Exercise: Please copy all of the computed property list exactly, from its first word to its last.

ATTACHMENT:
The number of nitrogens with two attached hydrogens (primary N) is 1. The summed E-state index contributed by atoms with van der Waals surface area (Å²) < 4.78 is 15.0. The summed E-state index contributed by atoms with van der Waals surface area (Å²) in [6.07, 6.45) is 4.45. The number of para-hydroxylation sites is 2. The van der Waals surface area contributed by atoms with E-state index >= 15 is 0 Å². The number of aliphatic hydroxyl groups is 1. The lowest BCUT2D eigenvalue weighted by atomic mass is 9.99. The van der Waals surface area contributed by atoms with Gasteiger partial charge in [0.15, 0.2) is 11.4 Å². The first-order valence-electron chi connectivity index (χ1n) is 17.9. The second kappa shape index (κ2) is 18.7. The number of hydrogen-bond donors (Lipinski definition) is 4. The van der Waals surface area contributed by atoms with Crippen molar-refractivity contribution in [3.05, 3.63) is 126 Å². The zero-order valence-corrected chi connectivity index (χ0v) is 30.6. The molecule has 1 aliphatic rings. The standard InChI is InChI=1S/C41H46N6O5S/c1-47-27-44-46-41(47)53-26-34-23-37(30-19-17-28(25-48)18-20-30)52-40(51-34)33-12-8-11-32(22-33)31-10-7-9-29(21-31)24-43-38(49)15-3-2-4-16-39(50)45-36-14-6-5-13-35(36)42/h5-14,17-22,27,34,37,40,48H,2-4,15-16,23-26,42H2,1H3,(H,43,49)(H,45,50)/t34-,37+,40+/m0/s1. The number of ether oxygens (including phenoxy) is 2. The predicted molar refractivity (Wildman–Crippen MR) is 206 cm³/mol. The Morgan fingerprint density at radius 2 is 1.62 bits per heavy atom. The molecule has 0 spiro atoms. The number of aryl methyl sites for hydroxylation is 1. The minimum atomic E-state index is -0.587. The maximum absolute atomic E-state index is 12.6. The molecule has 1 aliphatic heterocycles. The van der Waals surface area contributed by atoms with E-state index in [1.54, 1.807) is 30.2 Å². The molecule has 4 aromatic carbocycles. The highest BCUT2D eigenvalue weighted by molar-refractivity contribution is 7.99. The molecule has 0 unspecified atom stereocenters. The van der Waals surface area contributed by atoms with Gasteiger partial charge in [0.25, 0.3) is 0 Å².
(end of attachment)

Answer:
The number of nitrogens with two attached hydrogens (primary N) is 1. The summed E-state index contributed by atoms with van der Waals surface area (Å²) < 4.78 is 15.0. The summed E-state index contributed by atoms with van der Waals surface area (Å²) in [6.07, 6.45) is 4.45. The number of para-hydroxylation sites is 2. The van der Waals surface area contributed by atoms with E-state index >= 15 is 0 Å². The number of aliphatic hydroxyl groups is 1. The lowest BCUT2D eigenvalue weighted by atomic mass is 9.99. The van der Waals surface area contributed by atoms with Gasteiger partial charge in [0.15, 0.2) is 11.4 Å². The first-order valence-electron chi connectivity index (χ1n) is 17.9. The second kappa shape index (κ2) is 18.7. The number of hydrogen-bond donors (Lipinski definition) is 4. The van der Waals surface area contributed by atoms with Crippen molar-refractivity contribution in [3.05, 3.63) is 126 Å². The zero-order valence-corrected chi connectivity index (χ0v) is 30.6. The molecule has 1 aliphatic rings. The standard InChI is InChI=1S/C41H46N6O5S/c1-47-27-44-46-41(47)53-26-34-23-37(30-19-17-28(25-48)18-20-30)52-40(51-34)33-12-8-11-32(22-33)31-10-7-9-29(21-31)24-43-38(49)15-3-2-4-16-39(50)45-36-14-6-5-13-35(36)42/h5-14,17-22,27,34,37,40,48H,2-4,15-16,23-26,42H2,1H3,(H,43,49)(H,45,50)/t34-,37+,40+/m0/s1. The number of ether oxygens (including phenoxy) is 2. The predicted molar refractivity (Wildman–Crippen MR) is 206 cm³/mol. The Morgan fingerprint density at radius 2 is 1.62 bits per heavy atom. The molecule has 0 spiro atoms. The number of aryl methyl sites for hydroxylation is 1. The minimum atomic E-state index is -0.587. The maximum absolute atomic E-state index is 12.6. The molecule has 1 aliphatic heterocycles. The van der Waals surface area contributed by atoms with E-state index in [1.54, 1.807) is 30.2 Å². The molecule has 4 aromatic carbocycles. The highest BCUT2D eigenvalue weighted by molar-refractivity contribution is 7.99. The molecule has 0 unspecified atom stereocenters. The van der Waals surface area contributed by atoms with Gasteiger partial charge in [0.25, 0.3) is 0 Å².